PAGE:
Theresa May faces Commons showdown with Brexit rebels

Aaron Brown
July 17, 2018

Sir Bernard said: "These amendments were only ever about clarifying Government policy, that the United Kingdom will not join a customs union with the EU, nor agree to split Northern Ireland from the United Kingdom for customs purposes, that we are leaving the EU VAT regime, and any customs arrangement with the EU is not one-sided".

However, she has told unhappy lawmakers that they needed to back her or risk there being no Brexit at all.

No 10 concluded that all four amendments were "consistent with the Brexit white paper", a decision that so incensed Tory remainers that they vowed to vote against the amendments in Monday night's Commons debate.

The battle over the amendments is unlikely to be the last that May and her team will have to face.

Jacob Rees-Mogg, the leader of the pro-Brexit European Research Group (ERG), played down suggestions over the weekend they were seeking to topple Mrs May, saying she still had time to change course on her proposals.

It involves removing Mrs May as Prime Minister, replacing her with a Brexiteer and a new election on the promise to leave without a deal - if the European Union refuses to compromise.

Amid rising backbench anger, MPs are set to vote today on a series of Commons amendments meant to wreck her Chequers plan for a "common rule book" covering a new "UK-EU free trade area".

"I suspect the Chequers deal is, in fact, dead", Conservative lawmaker Bernard Jenkin told the BBC.

His resignation follows that of foreign secretary Boris Johnson and Brexit secretary David Davis, as dissatisfaction with Theresa May's Brexit deal proposed at Chequers spreads throughout the government.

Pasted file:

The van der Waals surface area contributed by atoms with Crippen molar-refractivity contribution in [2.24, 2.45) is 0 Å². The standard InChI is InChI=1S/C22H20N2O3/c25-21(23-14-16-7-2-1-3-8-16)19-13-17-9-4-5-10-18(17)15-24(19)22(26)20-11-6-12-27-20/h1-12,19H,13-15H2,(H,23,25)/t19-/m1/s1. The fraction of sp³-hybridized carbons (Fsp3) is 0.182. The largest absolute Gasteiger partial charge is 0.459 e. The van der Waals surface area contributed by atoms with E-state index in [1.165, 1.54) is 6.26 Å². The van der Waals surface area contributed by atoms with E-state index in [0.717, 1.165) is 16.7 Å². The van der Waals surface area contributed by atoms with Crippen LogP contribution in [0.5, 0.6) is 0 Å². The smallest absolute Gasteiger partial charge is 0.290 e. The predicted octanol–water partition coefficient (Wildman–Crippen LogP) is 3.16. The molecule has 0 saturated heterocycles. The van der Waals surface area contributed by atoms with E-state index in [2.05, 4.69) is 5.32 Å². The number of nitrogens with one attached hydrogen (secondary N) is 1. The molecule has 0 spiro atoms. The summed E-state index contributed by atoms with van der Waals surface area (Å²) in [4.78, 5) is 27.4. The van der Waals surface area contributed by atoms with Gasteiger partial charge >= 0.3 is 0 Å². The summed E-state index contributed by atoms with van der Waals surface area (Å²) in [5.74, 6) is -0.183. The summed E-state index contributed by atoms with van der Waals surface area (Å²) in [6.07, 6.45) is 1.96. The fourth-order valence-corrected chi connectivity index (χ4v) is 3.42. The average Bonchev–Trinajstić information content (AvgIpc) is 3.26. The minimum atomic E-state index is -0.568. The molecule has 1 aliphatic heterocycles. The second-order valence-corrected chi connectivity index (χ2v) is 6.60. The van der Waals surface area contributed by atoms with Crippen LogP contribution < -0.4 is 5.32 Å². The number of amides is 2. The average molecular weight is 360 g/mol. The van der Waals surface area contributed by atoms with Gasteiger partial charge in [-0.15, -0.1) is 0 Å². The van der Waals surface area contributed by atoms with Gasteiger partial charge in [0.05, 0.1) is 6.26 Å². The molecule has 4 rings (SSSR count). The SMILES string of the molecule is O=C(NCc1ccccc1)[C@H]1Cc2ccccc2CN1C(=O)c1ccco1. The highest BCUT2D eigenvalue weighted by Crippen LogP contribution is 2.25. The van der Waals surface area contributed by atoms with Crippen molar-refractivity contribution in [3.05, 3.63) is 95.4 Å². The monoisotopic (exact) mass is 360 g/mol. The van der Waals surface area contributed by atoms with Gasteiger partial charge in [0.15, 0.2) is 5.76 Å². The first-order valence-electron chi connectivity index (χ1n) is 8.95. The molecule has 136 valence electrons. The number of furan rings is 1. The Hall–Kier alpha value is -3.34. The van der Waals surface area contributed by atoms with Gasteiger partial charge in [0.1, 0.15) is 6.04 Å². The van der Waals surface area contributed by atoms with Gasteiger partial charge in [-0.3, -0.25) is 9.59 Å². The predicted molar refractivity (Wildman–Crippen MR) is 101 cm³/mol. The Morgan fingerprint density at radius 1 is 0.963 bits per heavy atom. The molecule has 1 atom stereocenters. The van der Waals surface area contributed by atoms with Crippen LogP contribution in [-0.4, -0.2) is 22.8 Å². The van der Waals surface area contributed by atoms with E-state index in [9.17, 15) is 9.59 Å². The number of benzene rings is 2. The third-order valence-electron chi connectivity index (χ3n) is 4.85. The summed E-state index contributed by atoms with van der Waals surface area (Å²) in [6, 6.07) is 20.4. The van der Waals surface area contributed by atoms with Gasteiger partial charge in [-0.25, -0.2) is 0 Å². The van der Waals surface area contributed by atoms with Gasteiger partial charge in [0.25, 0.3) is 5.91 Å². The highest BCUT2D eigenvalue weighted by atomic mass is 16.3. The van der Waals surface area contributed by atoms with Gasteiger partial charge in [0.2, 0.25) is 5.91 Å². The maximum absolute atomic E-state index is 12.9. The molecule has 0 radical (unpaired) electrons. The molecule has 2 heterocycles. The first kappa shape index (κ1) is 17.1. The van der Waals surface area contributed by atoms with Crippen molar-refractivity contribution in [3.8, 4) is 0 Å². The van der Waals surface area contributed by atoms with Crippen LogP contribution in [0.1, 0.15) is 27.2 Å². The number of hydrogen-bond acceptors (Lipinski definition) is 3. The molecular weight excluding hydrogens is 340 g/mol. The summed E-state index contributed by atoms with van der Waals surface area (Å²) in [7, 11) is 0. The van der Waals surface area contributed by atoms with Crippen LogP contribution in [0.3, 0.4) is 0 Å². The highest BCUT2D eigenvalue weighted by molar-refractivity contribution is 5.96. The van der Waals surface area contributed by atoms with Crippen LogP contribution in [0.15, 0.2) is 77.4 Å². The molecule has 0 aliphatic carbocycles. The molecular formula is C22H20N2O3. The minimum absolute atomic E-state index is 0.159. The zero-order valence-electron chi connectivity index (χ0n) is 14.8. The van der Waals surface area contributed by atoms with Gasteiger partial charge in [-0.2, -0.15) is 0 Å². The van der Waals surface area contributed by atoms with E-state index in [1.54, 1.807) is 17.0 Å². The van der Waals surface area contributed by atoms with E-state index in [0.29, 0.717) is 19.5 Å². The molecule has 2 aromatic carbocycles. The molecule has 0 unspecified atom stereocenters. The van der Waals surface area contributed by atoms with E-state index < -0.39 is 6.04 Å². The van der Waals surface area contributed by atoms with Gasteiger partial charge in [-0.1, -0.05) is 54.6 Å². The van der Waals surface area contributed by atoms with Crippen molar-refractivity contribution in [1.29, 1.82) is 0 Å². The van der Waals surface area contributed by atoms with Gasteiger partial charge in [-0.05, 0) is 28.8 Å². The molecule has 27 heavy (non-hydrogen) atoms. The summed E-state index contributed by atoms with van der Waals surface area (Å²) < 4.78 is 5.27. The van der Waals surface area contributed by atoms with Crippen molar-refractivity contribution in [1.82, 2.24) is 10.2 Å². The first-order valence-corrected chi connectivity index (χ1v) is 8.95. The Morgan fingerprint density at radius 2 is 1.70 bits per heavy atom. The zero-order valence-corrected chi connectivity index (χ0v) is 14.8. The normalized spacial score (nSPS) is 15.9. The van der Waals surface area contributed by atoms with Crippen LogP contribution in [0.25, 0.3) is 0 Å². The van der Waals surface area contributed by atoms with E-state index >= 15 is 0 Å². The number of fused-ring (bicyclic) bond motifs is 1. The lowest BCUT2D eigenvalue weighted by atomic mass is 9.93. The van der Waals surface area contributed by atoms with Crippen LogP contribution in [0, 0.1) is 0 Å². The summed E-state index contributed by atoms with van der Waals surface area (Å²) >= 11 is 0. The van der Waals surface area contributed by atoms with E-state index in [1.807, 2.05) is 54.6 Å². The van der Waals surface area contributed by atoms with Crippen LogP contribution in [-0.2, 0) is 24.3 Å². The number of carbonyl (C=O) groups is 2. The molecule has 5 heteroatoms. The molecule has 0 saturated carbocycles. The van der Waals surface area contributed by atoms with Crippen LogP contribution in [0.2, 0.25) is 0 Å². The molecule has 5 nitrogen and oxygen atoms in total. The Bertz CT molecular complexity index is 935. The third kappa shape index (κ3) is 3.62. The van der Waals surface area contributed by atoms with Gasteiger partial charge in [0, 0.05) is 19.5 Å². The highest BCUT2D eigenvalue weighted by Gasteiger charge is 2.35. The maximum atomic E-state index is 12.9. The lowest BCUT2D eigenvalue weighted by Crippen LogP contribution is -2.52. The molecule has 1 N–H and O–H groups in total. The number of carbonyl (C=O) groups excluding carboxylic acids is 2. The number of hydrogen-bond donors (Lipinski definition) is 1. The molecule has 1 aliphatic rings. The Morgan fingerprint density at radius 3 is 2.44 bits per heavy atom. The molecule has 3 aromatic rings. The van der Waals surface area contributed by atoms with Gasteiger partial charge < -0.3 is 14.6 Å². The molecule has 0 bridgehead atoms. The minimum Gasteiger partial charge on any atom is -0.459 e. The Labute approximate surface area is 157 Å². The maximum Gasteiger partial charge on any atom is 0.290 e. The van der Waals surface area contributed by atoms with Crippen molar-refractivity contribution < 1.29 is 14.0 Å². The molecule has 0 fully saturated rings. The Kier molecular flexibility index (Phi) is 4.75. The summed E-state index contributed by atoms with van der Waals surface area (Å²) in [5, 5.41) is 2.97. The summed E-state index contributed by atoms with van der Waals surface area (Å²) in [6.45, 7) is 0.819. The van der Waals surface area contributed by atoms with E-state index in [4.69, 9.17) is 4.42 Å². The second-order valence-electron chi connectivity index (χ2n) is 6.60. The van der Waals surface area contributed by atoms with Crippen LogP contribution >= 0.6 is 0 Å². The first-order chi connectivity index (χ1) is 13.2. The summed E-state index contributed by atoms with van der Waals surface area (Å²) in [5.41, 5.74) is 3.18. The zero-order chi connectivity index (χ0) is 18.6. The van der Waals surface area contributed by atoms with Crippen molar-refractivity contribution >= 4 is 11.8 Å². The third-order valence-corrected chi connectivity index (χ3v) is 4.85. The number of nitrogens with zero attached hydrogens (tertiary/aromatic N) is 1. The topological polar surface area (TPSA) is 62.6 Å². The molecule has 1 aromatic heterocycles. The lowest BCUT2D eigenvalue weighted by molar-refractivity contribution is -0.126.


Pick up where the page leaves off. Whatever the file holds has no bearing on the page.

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"Now we find out she wants Parliament to rise almost a week early so there can't be time for a vote of no confidence".

Greening, a former Education secretary who quit May's government in January, is the highest-profile Conservative to support a second vote, though she was not an advocate of leaving the the first place.

While heat from Remain wing of the party has also been turned up, Greening claimed the PM's Brexit plan, contrary to what the she claims, is not what people voted for.

Meanwhile pro-EU diehards are also dissatisfied with her compromise position unveiled last week, and are plotting their own moves, hoping to make ties much stronger.

The North Cornwall MP had campaigned to leave the European Union before the referendum and in no analogy whatsoever is otherwise notable for being rescued from the sea by a Conservative colleague after he jumped in, too embarrassed to admit that he did not know how to swim.

He told Today: "The amendments are to a Bill that is created to prepare for the world after Brexit, to be able to establish new customs regime that will be necessary".

On Monday, MPs vote on the Taxation (Cross-Border Trade) Bill.

"Some people are saying they want to vote in the trade bill to keep us in the customs union".

Another pro-EU lawmaker Dominic Grieve, who has led previous efforts to get the government to soften its Brexit stance, said the party needed to accept compromises "or accept that Brexit can not be implemented and think again about what we are doing".

Other reports by Free-Prsite

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